Wednesday, September 26, 2012

Tribute to a Friend

        Art Vallis was my friend and his passing has brought a flood of memories and recollections. The service held to honour him was a wonderful tribute and had us all feeling the range of emotions. But mostly I smiled because that's what Art would have wanted. He always raised my spirits whenever I had the good fortune to be around him. This picture is how I will remember Art - in control, a smile at the ready, and a twinkle of mischief dancing in his eyes.

        At the service we heard about many of Art's accomplishments like being one of the original group that began the "Painting in the Park" initiative for Vancouver students, and his tireless hours to have the "United Way" campaign take hold in the schools, and his work mentoring and supporting leadership development. The funny thing is, I never heard about any of these things from Art. That just wasn't his way, not the reason why he did the things he did. He truly was all about elevating others and helping them to become what they were meant to be. He was willing to mentor and teach but only if that was what you wanted. He was just as comfortable to be "in the moment" and learn from you. He enjoyed bringing smiles to others and having a reason to smile. This picture of my son, after a fishing afternoon with Art, only shows one half of two great smiles that afternoon.

        Art retired after thirty-five years as an educator in British Columbia that included many roles. He retired the year before I began my own career as an educator and was a bridge to education in a different time. What he taught me though, was that one key thing has never changed in our profession - relationships matter! Build those and continue to nurture them, and all the rest of the roller coaster world that is education will feel like a great ride with good people to share the experience.
        I didn't see Art often but I often felt inspired in his company. I am grateful that my wife and I went over to celebrate his anniversary with Marian a few weeks before he passed away. Despite all that he was dealing with, he was the true gentleman and a gentle man. I always left his company feeling there was so much more to talk about. When I have spoken about Art, people have asked me if he was a father figure to me. While that would have been more than welcome, he was so much more than that. Art Vallis was my friend and I will miss him tremendously.

Thursday, September 13, 2012

Variables NOT Excuses

        Let me start this post off with a few declarations. I think teaching is the most challenging profession there is today. I think there are so many dynamics that impact our work, that it is rare to be able to do the same thing over time. I think we are blessed with people who choose to become teachers as they are truly able to change lives. I think we are all difference makers.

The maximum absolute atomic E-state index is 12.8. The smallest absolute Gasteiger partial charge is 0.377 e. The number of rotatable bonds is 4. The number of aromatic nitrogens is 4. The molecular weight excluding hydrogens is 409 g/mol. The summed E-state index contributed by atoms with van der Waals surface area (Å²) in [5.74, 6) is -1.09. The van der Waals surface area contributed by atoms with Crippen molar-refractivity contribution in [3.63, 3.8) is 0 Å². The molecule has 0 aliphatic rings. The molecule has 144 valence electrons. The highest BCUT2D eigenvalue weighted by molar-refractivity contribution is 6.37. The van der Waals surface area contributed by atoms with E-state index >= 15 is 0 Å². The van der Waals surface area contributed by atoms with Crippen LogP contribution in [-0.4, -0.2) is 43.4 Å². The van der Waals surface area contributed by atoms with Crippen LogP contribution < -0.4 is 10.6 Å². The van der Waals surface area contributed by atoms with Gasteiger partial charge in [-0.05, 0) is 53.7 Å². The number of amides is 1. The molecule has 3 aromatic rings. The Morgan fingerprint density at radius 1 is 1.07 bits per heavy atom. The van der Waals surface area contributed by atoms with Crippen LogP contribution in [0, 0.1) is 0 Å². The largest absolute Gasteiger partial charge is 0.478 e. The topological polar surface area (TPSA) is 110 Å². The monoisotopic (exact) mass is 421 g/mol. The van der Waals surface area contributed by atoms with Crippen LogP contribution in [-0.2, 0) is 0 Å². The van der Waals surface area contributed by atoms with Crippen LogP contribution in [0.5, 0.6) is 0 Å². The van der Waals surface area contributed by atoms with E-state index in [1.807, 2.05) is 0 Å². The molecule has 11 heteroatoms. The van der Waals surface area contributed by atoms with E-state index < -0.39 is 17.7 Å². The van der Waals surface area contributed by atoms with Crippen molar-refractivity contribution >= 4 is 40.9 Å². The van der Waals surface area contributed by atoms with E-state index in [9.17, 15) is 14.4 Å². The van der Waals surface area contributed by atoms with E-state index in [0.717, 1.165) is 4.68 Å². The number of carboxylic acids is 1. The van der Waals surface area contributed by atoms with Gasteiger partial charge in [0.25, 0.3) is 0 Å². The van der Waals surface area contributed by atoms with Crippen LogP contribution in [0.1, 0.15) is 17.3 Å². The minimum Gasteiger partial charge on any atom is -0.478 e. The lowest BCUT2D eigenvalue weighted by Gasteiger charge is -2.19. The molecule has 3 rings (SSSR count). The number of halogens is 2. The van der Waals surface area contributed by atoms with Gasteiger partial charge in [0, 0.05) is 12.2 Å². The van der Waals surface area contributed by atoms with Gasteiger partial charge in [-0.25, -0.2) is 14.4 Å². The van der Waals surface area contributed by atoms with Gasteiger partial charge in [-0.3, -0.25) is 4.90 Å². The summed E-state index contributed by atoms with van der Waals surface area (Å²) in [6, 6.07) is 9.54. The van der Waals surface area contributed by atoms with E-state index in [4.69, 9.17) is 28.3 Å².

Of all those statements, the last one only becomes inaccurate if we let it. And we let it by rallying around the excuses that are prevalent and become reasons why we might believe that success is only for those who deserve/earn it. I have heard many school share that they believe in "success for all" but once we scratch below the surface, the exceptions roll out. With some variation depending on locale, here are the reason most offered for why success can't be reached by some students - poverty, second language learner, single parent, First Nations (Native American), minority race. This despite the lack of research that would validate any of these as absolute blocks to student achievement and growth. Buffum, Mattos, and Weber (2012) state it this way

"Are minority students born with a diminished capacity to learn at high levels? Does learning any language besides English at birth genetically alter a student's ability to learn at high levels? Does poverty irreversibly alter a student's potential to learn? Of course not! A student's ethnicity, native language, and economic status do not reduce the child's innate capacity to learn. These misconceptions are part of the cultural beliefs and assumptions of far too many schools, however, and they become a self-fulfilling prophecy for the students these schools serve."  

        I am not suggesting that the information we have and know about kids should be blindly ignored. Just as I would not expect a patients' medical history to be ignored by a Doctor on subsequent visits. In that analogy, the Doctor also does not declare that the patient is never going to get better because of the existing conditions. In our world, the information we have about students should be regarded as variables. They clearly have impact on the learning environment for children. A lack of proper nourishment and rest affects results. A lack of a home environment conducive to learning affects results. A lack of fluency in the language of instruction affects the results. Fortunately, high quality instruction, well designed interventions, and some of the best adults I have met in my life (teachers) have a far greater impact on improving the life chances of students. Let's keep the clarity around these variables and steer clear of rallying around the excuses - no matter how significant they may appear to be.